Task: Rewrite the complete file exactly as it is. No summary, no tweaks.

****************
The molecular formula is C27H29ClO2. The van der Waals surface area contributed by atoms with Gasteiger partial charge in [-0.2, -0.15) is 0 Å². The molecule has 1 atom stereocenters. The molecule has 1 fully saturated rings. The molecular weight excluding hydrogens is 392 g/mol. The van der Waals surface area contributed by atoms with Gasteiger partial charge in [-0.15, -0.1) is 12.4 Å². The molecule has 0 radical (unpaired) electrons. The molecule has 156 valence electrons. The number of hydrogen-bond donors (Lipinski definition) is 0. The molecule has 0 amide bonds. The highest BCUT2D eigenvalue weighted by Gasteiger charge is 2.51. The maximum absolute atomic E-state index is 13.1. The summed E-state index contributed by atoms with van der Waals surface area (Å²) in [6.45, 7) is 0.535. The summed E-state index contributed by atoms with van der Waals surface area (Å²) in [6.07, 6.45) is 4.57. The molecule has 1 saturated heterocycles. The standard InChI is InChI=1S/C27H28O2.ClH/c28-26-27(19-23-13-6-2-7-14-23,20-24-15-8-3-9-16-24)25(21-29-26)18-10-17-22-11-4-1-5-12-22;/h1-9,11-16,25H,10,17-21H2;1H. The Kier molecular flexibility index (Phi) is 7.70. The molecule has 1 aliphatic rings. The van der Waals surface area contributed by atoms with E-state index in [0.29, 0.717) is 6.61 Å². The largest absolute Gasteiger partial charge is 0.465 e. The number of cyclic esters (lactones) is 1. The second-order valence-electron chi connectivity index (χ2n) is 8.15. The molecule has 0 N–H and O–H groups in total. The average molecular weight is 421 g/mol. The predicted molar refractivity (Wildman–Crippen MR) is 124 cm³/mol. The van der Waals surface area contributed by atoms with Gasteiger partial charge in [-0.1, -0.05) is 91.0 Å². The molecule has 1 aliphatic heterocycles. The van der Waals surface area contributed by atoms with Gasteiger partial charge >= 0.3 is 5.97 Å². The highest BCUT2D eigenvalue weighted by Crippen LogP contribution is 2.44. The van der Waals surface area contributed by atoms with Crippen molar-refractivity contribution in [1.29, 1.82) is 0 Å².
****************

The molecular formula is C27H29ClO2. The van der Waals surface area contributed by atoms with Gasteiger partial charge in [-0.2, -0.15) is 0 Å². The molecule has 1 atom stereocenters. The molecule has 1 fully saturated rings. The molecular weight excluding hydrogens is 392 g/mol. The van der Waals surface area contributed by atoms with Gasteiger partial charge in [-0.15, -0.1) is 12.4 Å². The molecule has 0 radical (unpaired) electrons. The molecule has 156 valence electrons. The number of hydrogen-bond donors (Lipinski definition) is 0. The molecule has 0 amide bonds. The highest BCUT2D eigenvalue weighted by Gasteiger charge is 2.51. The maximum absolute atomic E-state index is 13.1. The summed E-state index contributed by atoms with van der Waals surface area (Å²) in [6.45, 7) is 0.535. The summed E-state index contributed by atoms with van der Waals surface area (Å²) in [6.07, 6.45) is 4.57. The molecule has 1 saturated heterocycles. The standard InChI is InChI=1S/C27H28O2.ClH/c28-26-27(19-23-13-6-2-7-14-23,20-24-15-8-3-9-16-24)25(21-29-26)18-10-17-22-11-4-1-5-12-22;/h1-9,11-16,25H,10,17-21H2;1H. The Kier molecular flexibility index (Phi) is 7.70. The molecule has 1 aliphatic rings. The van der Waals surface area contributed by atoms with E-state index in [0.29, 0.717) is 6.61 Å². The largest absolute Gasteiger partial charge is 0.465 e. The number of cyclic esters (lactones) is 1. The second-order valence-electron chi connectivity index (χ2n) is 8.15. The molecule has 0 N–H and O–H groups in total. The average molecular weight is 421 g/mol. The predicted molar refractivity (Wildman–Crippen MR) is 124 cm³/mol. The van der Waals surface area contributed by atoms with Gasteiger partial charge in [-0.1, -0.05) is 91.0 Å². The molecule has 1 aliphatic heterocycles. The van der Waals surface area contributed by atoms with Gasteiger partial charge >= 0.3 is 5.97 Å². The highest BCUT2D eigenvalue weighted by Crippen LogP contribution is 2.44. The van der Waals surface area contributed by atoms with Crippen molar-refractivity contribution in [1.29, 1.82) is 0 Å².